Gordon Sim is a senior software architect and developer at Apache Software Foundation and employed at Red Hat. Gordon lives in Scotland. He is one of the main contributors to the Apache Qpid project. Gordon replied on the Qpid users mail list (Aug 29th 2012) to my post The Journey to AMQP 1.0 with Apache Qpid and he was kind enough to give me permission to post it here. Thank you Gordon.
From Gordon Sim:
post, I particularly like the title! It has indeed been a journey and
the Qpid community - all the users who have raised JIRAs, highlighted
limitations of the software and earlier protocols, all the developers
who have contributed features, patches and ideas - has
been instrumental in getting AMQP to this very exciting
Change is unsettling, but it can also bring great benefits. I'm grateful that you persevered and glad you can now appreciate the greater power, flexibility and reach of the AMQP 1.0 model.
I was more ambivalent about exchanges than you. I felt that because they were the most visible and distinctive feature of early AMQP, they got too much attention at the expense of other important aspects of messaging.
In your post you write:
"The real power of 0.8 was NOT in the exchanges but instead it was in the bindings - the routing [...] the power of AMQP is that it is a really powerful router of messages"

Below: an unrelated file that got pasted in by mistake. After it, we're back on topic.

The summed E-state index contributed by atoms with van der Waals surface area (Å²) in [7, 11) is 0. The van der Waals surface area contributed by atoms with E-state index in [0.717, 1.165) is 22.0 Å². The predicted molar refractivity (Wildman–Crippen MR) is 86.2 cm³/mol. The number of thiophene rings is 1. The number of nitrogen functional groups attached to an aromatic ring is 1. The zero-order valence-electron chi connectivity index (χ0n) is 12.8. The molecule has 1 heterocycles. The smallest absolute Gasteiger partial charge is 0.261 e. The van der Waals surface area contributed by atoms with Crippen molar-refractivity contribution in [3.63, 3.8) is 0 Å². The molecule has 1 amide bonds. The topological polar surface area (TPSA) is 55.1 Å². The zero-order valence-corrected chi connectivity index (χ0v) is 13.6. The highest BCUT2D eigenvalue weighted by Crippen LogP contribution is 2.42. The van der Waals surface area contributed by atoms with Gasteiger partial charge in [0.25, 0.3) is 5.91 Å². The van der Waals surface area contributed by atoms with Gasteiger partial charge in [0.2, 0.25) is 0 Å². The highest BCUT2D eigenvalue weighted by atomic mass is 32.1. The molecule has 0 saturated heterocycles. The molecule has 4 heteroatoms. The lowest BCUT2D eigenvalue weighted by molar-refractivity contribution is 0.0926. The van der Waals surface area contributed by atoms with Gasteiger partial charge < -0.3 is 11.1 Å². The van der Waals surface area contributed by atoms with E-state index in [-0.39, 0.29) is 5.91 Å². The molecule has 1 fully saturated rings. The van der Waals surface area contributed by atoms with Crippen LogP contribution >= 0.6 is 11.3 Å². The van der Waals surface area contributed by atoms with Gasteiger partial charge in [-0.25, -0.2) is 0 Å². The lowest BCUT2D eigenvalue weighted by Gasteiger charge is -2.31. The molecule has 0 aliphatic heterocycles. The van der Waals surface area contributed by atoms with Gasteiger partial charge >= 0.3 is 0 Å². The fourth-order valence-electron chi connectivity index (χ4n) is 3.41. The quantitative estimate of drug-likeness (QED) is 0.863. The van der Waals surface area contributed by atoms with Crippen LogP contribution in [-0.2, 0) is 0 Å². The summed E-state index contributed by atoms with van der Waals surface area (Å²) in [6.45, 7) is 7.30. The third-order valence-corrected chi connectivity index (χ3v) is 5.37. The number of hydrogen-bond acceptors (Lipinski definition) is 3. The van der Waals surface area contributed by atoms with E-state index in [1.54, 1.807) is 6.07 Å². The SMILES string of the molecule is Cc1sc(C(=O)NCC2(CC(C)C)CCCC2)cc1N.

I would argue that routing is one of the benefits of messaging intermediaries in general (along with store-and-forward capabilities). The power of AMQP is that it enables interoperability between different intermediaries and/or applications. This lets you construct your messaging network from diverse components which gives the system designer a richer more flexible set of tools.
I don't think we are disagreeing there, just providing slightly different emphasis.
"The broker of 0.8 and it's exchanges, queues and bindings provided a brilliant and dynamic routing capability mainly through decoupling the sender from the endpoint."
The routing capabilities of early AMQP were actually fairly rudimentary and inflexible in my opinion. They also fell a little short in the decoupling since the destination you sent to dictated the only possible routing algorithm you could use for those messages. The shortcomings could be addressed by extensions, but I think 1.0 provides a far better foundation, standardising the simple patterns while allowing freedom for richer patterns to emerge.
I do agree that the addressing syntax as supported by the AMQP 0-10 implementation of the qpid::messaging API is at times a little complex and awkward. I think that was largely due to the fact that it was the control point for all bridging between the conceptual model of AMQP 1.0 and the 0-10 protocol which is actually used underneath.
Again, this was a stage in the journey we have travelled. We wanted simple things to be simple, more complex things to be possible and transition to 1.0 to be as painless as possible.
I am confident the mapping onto 1.0 will be much more direct, transparent and intuitive. I'm working on a 1.0 implementation of the API right now and will post more detail on that for comment as I make progress.